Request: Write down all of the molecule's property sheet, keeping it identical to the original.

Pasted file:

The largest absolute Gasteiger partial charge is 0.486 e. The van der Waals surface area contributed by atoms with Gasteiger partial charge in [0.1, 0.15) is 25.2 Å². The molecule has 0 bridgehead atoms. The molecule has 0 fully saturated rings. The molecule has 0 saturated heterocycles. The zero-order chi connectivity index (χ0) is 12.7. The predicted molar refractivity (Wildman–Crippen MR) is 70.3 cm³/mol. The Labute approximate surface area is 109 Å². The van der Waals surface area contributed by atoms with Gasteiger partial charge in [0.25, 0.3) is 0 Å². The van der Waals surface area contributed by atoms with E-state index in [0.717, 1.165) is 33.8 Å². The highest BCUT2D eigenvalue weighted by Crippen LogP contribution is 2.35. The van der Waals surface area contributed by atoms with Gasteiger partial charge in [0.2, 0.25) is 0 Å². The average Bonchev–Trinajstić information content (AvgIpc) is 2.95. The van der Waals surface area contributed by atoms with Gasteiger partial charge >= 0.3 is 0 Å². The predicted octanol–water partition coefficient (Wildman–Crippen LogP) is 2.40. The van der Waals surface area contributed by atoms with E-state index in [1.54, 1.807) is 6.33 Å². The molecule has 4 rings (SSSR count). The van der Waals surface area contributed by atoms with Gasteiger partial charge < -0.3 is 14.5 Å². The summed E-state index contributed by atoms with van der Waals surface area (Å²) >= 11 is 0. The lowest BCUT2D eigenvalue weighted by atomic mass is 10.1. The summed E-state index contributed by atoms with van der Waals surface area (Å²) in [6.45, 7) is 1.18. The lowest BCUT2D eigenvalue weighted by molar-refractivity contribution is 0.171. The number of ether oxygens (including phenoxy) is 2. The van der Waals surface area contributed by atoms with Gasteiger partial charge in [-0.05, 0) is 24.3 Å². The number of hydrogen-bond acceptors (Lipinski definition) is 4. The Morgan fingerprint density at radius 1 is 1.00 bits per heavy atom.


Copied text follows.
The largest absolute Gasteiger partial charge is 0.486 e. The van der Waals surface area contributed by atoms with Gasteiger partial charge in [0.1, 0.15) is 25.2 Å². The molecule has 0 bridgehead atoms. The molecule has 0 fully saturated rings. The molecule has 0 saturated heterocycles. The zero-order chi connectivity index (χ0) is 12.7. The predicted molar refractivity (Wildman–Crippen MR) is 70.3 cm³/mol. The Labute approximate surface area is 109 Å². The van der Waals surface area contributed by atoms with Gasteiger partial charge in [0.25, 0.3) is 0 Å². The van der Waals surface area contributed by atoms with E-state index in [0.717, 1.165) is 33.8 Å². The highest BCUT2D eigenvalue weighted by Crippen LogP contribution is 2.35. The van der Waals surface area contributed by atoms with Gasteiger partial charge in [0.2, 0.25) is 0 Å². The average Bonchev–Trinajstić information content (AvgIpc) is 2.95. The van der Waals surface area contributed by atoms with Gasteiger partial charge >= 0.3 is 0 Å². The predicted octanol–water partition coefficient (Wildman–Crippen LogP) is 2.40. The van der Waals surface area contributed by atoms with E-state index in [1.54, 1.807) is 6.33 Å². The molecule has 4 rings (SSSR count). The van der Waals surface area contributed by atoms with Gasteiger partial charge < -0.3 is 14.5 Å². The summed E-state index contributed by atoms with van der Waals surface area (Å²) >= 11 is 0. The lowest BCUT2D eigenvalue weighted by atomic mass is 10.1. The summed E-state index contributed by atoms with van der Waals surface area (Å²) in [6.45, 7) is 1.18. The lowest BCUT2D eigenvalue weighted by molar-refractivity contribution is 0.171. The number of ether oxygens (including phenoxy) is 2. The van der Waals surface area contributed by atoms with Gasteiger partial charge in [-0.05, 0) is 24.3 Å². The number of hydrogen-bond acceptors (Lipinski definition) is 4. The Morgan fingerprint density at radius 1 is 1.00 bits per heavy atom.